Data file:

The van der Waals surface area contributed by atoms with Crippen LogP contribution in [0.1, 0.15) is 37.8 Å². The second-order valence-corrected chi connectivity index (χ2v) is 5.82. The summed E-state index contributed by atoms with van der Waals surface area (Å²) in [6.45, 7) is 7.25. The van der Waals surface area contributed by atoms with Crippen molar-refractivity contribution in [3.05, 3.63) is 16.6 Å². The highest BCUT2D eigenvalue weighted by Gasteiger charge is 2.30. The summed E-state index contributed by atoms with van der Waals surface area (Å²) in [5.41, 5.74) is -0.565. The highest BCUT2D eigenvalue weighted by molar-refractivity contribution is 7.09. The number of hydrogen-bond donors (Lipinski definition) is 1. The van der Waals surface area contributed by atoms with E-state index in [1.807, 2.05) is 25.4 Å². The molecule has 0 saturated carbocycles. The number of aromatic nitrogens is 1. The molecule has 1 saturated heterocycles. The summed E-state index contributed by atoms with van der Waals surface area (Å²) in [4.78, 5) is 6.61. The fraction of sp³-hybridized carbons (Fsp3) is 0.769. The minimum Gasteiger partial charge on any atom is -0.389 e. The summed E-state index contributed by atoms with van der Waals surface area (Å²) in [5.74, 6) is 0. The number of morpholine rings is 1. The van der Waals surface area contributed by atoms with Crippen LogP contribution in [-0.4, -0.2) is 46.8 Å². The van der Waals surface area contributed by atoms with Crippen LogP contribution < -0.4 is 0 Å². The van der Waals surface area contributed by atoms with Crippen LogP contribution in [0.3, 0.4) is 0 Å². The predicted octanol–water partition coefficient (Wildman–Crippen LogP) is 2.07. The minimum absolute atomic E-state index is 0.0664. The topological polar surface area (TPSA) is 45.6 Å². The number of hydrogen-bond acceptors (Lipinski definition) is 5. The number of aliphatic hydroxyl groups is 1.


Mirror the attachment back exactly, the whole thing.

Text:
The van der Waals surface area contributed by atoms with Crippen LogP contribution in [0.1, 0.15) is 37.8 Å². The second-order valence-corrected chi connectivity index (χ2v) is 5.82. The summed E-state index contributed by atoms with van der Waals surface area (Å²) in [6.45, 7) is 7.25. The van der Waals surface area contributed by atoms with Crippen molar-refractivity contribution in [3.05, 3.63) is 16.6 Å². The highest BCUT2D eigenvalue weighted by Gasteiger charge is 2.30. The summed E-state index contributed by atoms with van der Waals surface area (Å²) in [5.41, 5.74) is -0.565. The highest BCUT2D eigenvalue weighted by molar-refractivity contribution is 7.09. The number of hydrogen-bond donors (Lipinski definition) is 1. The van der Waals surface area contributed by atoms with E-state index in [1.807, 2.05) is 25.4 Å². The molecule has 0 saturated carbocycles. The number of aromatic nitrogens is 1. The molecule has 1 saturated heterocycles. The summed E-state index contributed by atoms with van der Waals surface area (Å²) in [4.78, 5) is 6.61. The fraction of sp³-hybridized carbons (Fsp3) is 0.769. The minimum Gasteiger partial charge on any atom is -0.389 e. The summed E-state index contributed by atoms with van der Waals surface area (Å²) in [5.74, 6) is 0. The number of morpholine rings is 1. The van der Waals surface area contributed by atoms with Crippen LogP contribution in [-0.4, -0.2) is 46.8 Å². The van der Waals surface area contributed by atoms with Crippen LogP contribution < -0.4 is 0 Å². The van der Waals surface area contributed by atoms with Crippen LogP contribution in [0.3, 0.4) is 0 Å². The predicted octanol–water partition coefficient (Wildman–Crippen LogP) is 2.07. The minimum absolute atomic E-state index is 0.0664. The topological polar surface area (TPSA) is 45.6 Å². The number of hydrogen-bond acceptors (Lipinski definition) is 5. The number of aliphatic hydroxyl groups is 1.